The United States Citizenship and Immigration Services (USCIS) has announced that there will be substantial delays, of at least one year in some cases, in processing citizenship and green card applications. These delays were brought on by two significant events: First, early in 2007, the USCIS announced that fees for all applications would be increased on July 30, 2007. For example, the fee for submission of the N-400 Naturalization application went up 66% from $405.00 to $675.00 on July 30th of this year. As a result of this announcement, applications filed in July and August of 2007 were double that in the same two months in 2006. In all, USCIS received 2.5 million applications in July and August of 2007. The second major development prompting increased filings was the anti-immigration debate in Congress this year, which coincided with the USCIS announcing that they were preparing a more difficult test for aspiring citizens.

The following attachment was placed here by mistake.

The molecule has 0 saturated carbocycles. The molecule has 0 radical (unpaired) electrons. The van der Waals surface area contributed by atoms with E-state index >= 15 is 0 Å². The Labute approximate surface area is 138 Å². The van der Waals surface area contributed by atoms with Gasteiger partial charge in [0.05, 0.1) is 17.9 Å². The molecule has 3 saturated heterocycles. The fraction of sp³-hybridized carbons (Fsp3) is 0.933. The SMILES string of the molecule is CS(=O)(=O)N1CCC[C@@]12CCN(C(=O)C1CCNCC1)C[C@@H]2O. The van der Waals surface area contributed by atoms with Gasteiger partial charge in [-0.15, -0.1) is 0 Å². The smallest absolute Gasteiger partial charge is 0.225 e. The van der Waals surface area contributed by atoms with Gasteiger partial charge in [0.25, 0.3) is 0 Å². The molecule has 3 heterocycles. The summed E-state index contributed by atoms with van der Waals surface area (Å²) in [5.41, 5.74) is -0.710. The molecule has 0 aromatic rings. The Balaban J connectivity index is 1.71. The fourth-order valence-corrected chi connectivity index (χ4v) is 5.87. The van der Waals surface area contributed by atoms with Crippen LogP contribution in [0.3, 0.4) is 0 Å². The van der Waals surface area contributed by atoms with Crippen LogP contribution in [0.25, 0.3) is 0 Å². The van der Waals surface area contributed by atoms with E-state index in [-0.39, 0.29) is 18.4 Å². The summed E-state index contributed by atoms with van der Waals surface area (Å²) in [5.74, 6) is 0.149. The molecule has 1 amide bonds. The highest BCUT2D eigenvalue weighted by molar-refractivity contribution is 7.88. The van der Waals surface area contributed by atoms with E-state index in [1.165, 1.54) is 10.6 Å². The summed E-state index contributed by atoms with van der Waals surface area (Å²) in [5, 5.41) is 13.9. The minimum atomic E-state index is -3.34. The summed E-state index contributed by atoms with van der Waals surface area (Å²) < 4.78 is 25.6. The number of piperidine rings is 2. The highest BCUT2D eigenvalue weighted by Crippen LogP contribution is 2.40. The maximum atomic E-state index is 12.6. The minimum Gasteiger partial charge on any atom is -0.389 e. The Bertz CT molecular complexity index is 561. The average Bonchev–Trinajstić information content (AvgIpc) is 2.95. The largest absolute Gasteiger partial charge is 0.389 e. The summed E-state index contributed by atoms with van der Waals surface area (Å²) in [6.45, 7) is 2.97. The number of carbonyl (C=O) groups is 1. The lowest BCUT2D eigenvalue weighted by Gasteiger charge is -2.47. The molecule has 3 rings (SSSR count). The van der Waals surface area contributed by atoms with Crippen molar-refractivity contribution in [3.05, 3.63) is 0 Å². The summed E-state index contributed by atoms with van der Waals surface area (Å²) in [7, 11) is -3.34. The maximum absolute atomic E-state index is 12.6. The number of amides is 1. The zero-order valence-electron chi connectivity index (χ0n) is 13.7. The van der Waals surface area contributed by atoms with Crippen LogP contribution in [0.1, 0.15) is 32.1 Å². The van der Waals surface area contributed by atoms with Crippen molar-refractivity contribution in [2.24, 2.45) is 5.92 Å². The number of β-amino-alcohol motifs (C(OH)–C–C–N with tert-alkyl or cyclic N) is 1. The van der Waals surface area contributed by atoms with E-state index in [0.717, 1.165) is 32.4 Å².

As of November 16th, the Texas and Vermont Processing Centers are just now acknowledging receipt of naturalization petitions received in July, 2007. The processing backlogs at present are completely different than those in the past involving immigrants seeking legal residency from countries like Mexico and the Philippines, in which annual limits on green cards have often resulted in delays of several years. The USCIS has announced that with the revenue from increased fees, it will hire 1,500 new employees, an increase of its current staff of 15,000, to assist in clearing the backlog. The goal is apparently to complete naturalization applications submitted this past summer in time for these applicants to vote in the November, 2008 elections.